Second, I’ve named this service scrutiny-nas based off an obfuscated hostname this client is running on (nas). It’s not strictly necessary, but I appreciate the explicitness.

Third, using the image parameter, I point Docker at the specific version of the Scrutiny image I want to be running.

Now let’s talk through some of the more interesting configuration.


    cap_add:
      - SYS_RAWIO
    devices:
      - /dev/sda:/dev/sda
      - /dev/sdb:/dev/sdb
    environment:
      - PUID=1026  # my user id
      - PGID=100   # users group
      - TZ=America/Detroit
      - SCRUTINY_API_ENDPOINT=http://obfuscated.hostname:8081
      - SCRUTINY_COLLECTOR=true
    networks:
      - scrutiny-nas
    volumes:
      - /volume1/docker/scrutiny-nas:/config
      - /run/udev:/run/udev:ro

The cap_add and devices sections and second line of volumes add the access Scrutiny needs to examine the two specified disks.

The environment section contains the usual mix of LinuxServer.io image parameters — PUID, PGID, and TZ. In this case, that means PUID and PGID map to my user id and group id on my NAS. TZ specifies my timezone.

The more interesting parameters are SCRUTINY_API_ENDPOINT and SCRUTINY_COLLECTOR. The former specifies the server URL, and the latter specifies that this instance should run only as a collector (client).

Finally, the /volume1/docker/scrutiny-nas:/config mapping specifies where to store persistent data.

Server configuration


networks:
  scrutiny-web:
    name: scrutiny-web
services:
  scrutiny-web:
    container_name: scrutiny-web
    image: lscr.io/linuxserver/scrutiny:060ac7b8-ls23
    restart: unless-stopped
    env_file:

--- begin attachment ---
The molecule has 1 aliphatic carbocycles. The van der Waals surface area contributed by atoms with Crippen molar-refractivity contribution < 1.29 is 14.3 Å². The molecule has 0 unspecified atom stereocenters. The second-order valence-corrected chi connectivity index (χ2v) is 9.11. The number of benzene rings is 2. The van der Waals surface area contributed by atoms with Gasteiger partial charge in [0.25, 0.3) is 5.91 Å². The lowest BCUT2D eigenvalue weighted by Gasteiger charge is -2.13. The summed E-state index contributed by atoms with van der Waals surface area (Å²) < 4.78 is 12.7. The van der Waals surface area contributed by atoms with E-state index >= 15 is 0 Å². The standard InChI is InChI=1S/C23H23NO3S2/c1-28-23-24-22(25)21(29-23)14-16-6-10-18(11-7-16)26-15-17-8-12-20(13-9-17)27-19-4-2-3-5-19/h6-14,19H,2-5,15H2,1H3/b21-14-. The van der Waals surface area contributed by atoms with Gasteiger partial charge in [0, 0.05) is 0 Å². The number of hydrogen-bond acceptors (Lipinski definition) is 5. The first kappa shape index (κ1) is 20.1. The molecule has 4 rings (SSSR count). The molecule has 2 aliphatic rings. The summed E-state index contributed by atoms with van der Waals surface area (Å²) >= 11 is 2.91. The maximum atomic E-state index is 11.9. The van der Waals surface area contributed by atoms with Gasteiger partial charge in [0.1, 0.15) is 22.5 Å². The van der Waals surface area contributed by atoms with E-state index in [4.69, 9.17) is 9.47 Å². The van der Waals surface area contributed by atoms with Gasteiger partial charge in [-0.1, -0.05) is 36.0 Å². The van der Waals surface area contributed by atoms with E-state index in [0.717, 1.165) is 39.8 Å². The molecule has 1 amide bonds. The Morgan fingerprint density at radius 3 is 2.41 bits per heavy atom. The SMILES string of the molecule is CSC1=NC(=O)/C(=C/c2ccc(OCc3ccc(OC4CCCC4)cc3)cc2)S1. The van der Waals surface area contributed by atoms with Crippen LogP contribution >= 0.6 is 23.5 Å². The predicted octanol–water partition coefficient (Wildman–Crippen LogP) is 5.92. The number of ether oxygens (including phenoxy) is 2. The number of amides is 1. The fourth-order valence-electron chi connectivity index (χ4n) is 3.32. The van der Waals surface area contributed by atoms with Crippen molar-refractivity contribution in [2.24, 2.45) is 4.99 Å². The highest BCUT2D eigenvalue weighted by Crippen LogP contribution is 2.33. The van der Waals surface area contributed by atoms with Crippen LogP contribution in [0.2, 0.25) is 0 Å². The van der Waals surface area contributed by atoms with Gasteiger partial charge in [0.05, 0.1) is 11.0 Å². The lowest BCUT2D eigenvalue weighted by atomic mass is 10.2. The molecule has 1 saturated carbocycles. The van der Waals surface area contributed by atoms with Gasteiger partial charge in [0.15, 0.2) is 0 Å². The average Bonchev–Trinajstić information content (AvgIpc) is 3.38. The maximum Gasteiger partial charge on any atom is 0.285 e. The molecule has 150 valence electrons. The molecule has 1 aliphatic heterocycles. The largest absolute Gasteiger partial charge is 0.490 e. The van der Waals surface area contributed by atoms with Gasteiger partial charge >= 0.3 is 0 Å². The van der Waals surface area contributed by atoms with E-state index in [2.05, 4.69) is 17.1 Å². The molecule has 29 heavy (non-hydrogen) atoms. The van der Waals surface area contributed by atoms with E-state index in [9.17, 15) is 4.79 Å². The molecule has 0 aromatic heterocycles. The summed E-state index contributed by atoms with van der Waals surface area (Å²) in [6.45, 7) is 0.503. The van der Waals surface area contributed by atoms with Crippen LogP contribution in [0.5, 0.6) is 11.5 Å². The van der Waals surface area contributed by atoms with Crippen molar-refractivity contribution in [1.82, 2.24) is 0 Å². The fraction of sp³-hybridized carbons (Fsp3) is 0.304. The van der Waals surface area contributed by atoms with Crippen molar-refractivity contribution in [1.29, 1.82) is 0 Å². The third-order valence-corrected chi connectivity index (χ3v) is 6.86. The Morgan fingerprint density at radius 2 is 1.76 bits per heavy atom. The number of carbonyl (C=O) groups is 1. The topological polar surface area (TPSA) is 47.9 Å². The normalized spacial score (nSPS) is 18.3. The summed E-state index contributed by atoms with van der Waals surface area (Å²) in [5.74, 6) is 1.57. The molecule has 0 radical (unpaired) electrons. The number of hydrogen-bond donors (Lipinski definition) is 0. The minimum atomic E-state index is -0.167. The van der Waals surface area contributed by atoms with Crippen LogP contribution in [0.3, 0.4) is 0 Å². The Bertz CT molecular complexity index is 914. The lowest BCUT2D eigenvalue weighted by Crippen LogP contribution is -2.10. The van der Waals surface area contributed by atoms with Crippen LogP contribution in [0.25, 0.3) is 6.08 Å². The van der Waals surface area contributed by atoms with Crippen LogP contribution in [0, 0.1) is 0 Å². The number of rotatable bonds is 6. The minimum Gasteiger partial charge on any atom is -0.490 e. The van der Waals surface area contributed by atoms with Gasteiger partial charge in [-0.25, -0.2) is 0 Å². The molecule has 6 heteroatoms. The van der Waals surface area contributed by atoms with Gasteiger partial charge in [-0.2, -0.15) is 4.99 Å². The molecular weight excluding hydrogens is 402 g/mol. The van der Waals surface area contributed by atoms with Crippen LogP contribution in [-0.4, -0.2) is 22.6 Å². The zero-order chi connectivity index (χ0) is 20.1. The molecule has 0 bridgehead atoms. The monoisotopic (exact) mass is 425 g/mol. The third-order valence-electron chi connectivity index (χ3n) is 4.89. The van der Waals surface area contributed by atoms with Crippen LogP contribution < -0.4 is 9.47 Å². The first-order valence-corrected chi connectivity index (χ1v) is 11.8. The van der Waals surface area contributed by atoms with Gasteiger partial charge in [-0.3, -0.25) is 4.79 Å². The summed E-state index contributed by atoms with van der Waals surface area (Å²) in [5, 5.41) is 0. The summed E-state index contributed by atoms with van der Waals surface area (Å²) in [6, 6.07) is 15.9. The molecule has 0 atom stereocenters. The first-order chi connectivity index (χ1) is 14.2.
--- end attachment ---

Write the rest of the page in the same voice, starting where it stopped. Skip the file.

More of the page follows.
- ./common.env
      - ./secret.env
    environment:
      - SCRUTINY_WEB=true
    networks:
      - scrutiny-web
    ports:
      - 8081:8080
    volumes:
      - ${SERVICE_DATA_DIR}/scrutiny-web:/config

This time, I’ve got a network named scrutiny-web, as this instance will aggregate the data and visualize it via a web app. I’m also using the same version of the LinuxServer.io image but configured differently.

The key configuration difference is the SCRUTINY_WEB environment variable. It is set to true, which means it will accept data from a client. Additionally, in this case, I do not have SCRUTINY_COLLECTOR set, so Scrutiny will not collect any data on this instance. Server only.

I have my port configured to the 8080 port Scrutiny needs inside the container but mapped to 8081 externally, to avoid colliding with my Unifi Controller instance.

Lastly, my persistent data is stored in ${SERVICE_DATA_DIR}/scrutiny-web and mapped to LinuxServer.io images’ typical volume of /config.

Drive Data on Display

Scrutiny dashboard
My Scrutiny dashboard. Image credit : me

Though S.M.A.R.T. data is readily accessible, connecting to multiple machines and reading it from the command line is tedious. Scrutiny aggregates this data into a single point of entry and makes the data super readable.


Big thanks to the authors of the Scrutiny project, and the LinuxServer.io team, for making this application readily available.

The post How to Run Scrutiny via LinuxServer.io’s Docker Image appeared first on Atomic Spin.


Source: Atomic Object